CFAM Graduate Student Presents Research
It’s one thing to discuss academic concepts in the classroom. It’s a whole other experience to take that knowledge, form a hypothesis, research it — and present it in front of your peers, faculty and complete strangers.
For some UNO students, that experience is part of a course assignment. For others, it’s a required part of earning a degree.
MaryLee Moulton understands the benefit of preparing her research to share in a formal presentation. The School of Communication graduate student is among hundreds who have taken part in UNO’s Student Research and Creative Activity Fair.
The event features posters, oral presentations and demonstrations by UNO undergraduate, graduate and doctoral students, and post-doctoral fellows. Judges represent industry, nonprofits and the University of Nebraska system. In 2014, the sixth year for the fair, a record 203 students participated.
Moulton prepared a paper she originally wrote for her Rhetorical Theory and Criticism class. Over about six months, she worked with her professor and fellow students to finesse the work into a presentation.
“It’s an interesting process,” she says, “because it really drives home the idea that when you write a paper for class, that’s not the end. There will be other rewrites and changes to make the paper stronger.”
Moulton’s paper, “Power Play: The Rhetoric of the NRA After Newtown,” is a rhetorical criticism of ads placed by the National Rifle Association in the wake of the Newtown school shootings.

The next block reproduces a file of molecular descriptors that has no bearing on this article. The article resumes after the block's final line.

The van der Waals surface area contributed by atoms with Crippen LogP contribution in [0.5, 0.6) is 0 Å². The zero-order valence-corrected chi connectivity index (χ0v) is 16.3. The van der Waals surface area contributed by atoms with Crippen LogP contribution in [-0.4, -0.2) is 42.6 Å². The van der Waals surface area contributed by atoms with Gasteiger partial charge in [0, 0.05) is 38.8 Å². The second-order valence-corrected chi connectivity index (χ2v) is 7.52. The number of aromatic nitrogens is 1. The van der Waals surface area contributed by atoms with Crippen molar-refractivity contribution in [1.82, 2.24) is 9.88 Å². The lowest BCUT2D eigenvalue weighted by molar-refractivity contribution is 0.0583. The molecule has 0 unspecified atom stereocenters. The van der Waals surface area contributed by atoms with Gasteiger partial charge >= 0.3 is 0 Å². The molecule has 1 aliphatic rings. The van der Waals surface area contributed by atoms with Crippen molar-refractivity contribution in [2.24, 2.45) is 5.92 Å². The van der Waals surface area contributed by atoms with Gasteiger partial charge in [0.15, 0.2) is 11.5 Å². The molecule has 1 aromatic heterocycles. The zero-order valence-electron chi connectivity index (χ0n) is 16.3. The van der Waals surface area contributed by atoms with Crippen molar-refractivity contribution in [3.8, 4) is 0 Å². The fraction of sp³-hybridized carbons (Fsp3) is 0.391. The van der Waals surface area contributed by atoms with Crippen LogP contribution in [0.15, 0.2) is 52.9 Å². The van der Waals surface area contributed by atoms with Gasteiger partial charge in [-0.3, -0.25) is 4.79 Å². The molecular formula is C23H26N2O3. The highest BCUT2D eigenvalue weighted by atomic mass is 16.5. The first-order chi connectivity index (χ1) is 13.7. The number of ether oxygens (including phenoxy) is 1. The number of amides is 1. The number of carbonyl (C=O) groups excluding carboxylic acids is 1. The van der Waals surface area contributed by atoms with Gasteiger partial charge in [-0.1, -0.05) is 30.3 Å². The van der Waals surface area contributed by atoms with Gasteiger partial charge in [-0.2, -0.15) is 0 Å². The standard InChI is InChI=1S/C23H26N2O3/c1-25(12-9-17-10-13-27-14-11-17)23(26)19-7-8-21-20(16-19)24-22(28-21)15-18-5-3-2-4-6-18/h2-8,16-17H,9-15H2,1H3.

Her presentation at the Student Research and Creative Activity Fair earned her an Outstanding award in the Graduate Oral Presentation category. It’s the second-highest honor given in her category, a distinction of which Moulton is proud.
She feels the experience of presenting her paper is helping make her advanced studies even more meaningful.
“As a student, you’re in an academic scholarly pursuit and presenting a paper helps you see more broadly the scholarly aspect of getting a graduate degree.”
The experience of presenting will inform what Moulton will choose for her graduate thesis, a topic she’ll start thinking about soon. She’s not yet sure what field she’ll pursue after she graduates next year, but she’s leaning toward social media in the corporate world.
Related SitesSchool of Communication
Office of Research and Creative Activity
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